I made the mistake of using partial height airbags in the rear sorings the first time. Replacing them with full height bags snd removing the bumpstop cups and assemblies more than doubled the lifting capacity on the rear axle.

Front airbag:
View attachment 190336
Rear airbag:
View attachment 190337
Makeshift Schrader valve manifold:
View attachment 190338
These are all on a Savvy 4" lift with the LJ rear coils (on a TJ).
You are a God-send. Very thorough and helpful.
So I’ll remove the jounce, the cup, and the rest of the upper assemble, measure width and height at ride height for the air bag, then order the bag that fills the space. When I’m not needing them, just let the air out? No need for bumpstops and all that? Cycle the suspension to see minimal pressure in the bags?

Thank you,
JMT
 
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jjvw

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You are a God-send. Very thorough and helpful.
So I’ll remove the jounce, the cup, and the rest of the upper assemble, measure width and height at ride height for the air bag, then order the bag that fills the space. When I’m not needing them, just let the air out? No need for bumpstops and all that? Cycle the suspension to see minimal pressure in the bags?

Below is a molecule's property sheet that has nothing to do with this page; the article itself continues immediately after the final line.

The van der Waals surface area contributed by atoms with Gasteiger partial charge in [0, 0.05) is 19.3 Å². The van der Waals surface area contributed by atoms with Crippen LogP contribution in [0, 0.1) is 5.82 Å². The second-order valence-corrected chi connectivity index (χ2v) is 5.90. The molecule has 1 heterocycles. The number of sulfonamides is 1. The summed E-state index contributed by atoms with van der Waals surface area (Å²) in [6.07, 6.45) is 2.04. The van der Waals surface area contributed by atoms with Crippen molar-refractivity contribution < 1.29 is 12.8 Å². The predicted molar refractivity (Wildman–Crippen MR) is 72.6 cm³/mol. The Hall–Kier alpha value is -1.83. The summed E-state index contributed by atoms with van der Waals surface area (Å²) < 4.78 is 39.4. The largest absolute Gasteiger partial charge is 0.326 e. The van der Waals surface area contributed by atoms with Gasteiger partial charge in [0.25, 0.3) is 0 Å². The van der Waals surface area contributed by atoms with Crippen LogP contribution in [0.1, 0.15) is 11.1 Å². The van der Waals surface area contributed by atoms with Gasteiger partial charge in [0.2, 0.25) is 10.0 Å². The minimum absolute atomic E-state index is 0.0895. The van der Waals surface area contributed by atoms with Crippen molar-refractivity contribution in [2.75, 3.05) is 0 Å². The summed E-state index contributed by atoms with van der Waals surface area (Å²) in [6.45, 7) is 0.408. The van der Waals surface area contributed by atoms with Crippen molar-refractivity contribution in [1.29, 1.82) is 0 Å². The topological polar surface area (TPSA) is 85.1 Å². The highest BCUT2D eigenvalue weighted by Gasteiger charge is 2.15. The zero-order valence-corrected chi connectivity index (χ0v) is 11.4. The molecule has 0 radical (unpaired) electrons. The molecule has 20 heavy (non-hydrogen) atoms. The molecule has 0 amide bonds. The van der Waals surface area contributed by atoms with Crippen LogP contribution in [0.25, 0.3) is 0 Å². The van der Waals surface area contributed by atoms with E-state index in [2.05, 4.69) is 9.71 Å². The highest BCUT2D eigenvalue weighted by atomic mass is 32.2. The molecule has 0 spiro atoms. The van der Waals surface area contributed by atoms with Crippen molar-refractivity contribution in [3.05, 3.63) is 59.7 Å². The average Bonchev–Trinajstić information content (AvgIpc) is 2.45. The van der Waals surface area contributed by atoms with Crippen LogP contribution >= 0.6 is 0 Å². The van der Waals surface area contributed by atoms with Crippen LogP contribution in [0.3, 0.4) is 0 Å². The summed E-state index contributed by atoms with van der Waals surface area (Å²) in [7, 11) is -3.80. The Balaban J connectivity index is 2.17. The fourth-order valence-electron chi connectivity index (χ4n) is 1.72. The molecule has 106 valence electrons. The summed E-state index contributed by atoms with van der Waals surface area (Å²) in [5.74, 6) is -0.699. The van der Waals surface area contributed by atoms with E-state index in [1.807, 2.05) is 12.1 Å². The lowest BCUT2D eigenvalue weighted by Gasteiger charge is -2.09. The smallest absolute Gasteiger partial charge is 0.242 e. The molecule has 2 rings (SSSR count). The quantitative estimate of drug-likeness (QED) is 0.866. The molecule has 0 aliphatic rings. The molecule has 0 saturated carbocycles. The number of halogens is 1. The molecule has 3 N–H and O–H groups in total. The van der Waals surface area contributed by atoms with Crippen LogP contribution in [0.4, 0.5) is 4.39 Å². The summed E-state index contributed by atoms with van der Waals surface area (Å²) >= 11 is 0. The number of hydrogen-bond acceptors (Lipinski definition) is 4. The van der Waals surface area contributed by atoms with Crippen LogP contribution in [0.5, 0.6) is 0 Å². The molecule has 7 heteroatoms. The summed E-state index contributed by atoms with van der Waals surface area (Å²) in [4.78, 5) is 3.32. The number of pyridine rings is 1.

Thank you,
JMT
When I built my AirLift bag system, I kept the jounces in place and found a bag that fit in between the axle pad and jounce when deflated.
 

Steel City 06

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Yeah you can do it either way. If you're doing hard-core offroading, it may be better to keep the bumps in place like @jjvw did. If most of your stuff is slow moving and you're not concerned about using the shocks to limit travel, a full height airbag would be a better option.

I think I got about 300 lbs of leveling with the original bumpstops in place, and about 700 lbs with the full bags. This was measured directly over the rear axle. Weight further out, like tongue weight or tire carriers will have a magnified impact.

This is the chart you'll need to use to select a kit:
1600304033390.png

You'll want to match the height as close as possible. The kits come with 2 pairs of 1/2" spacers, so you can adjust the height without too much difficulty.

With the Currie/Savvy 4" lift, I used the 60921 kit. If you have less than 4" or want to keep your bumpstops, you will need a shorter airbag.
 
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JMT

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When I built my AirLift bag system, I kept the jounces in place and found a bag that fit in between the axle pad and jounce when deflated.
Did you remove after intermittent use of the air bags?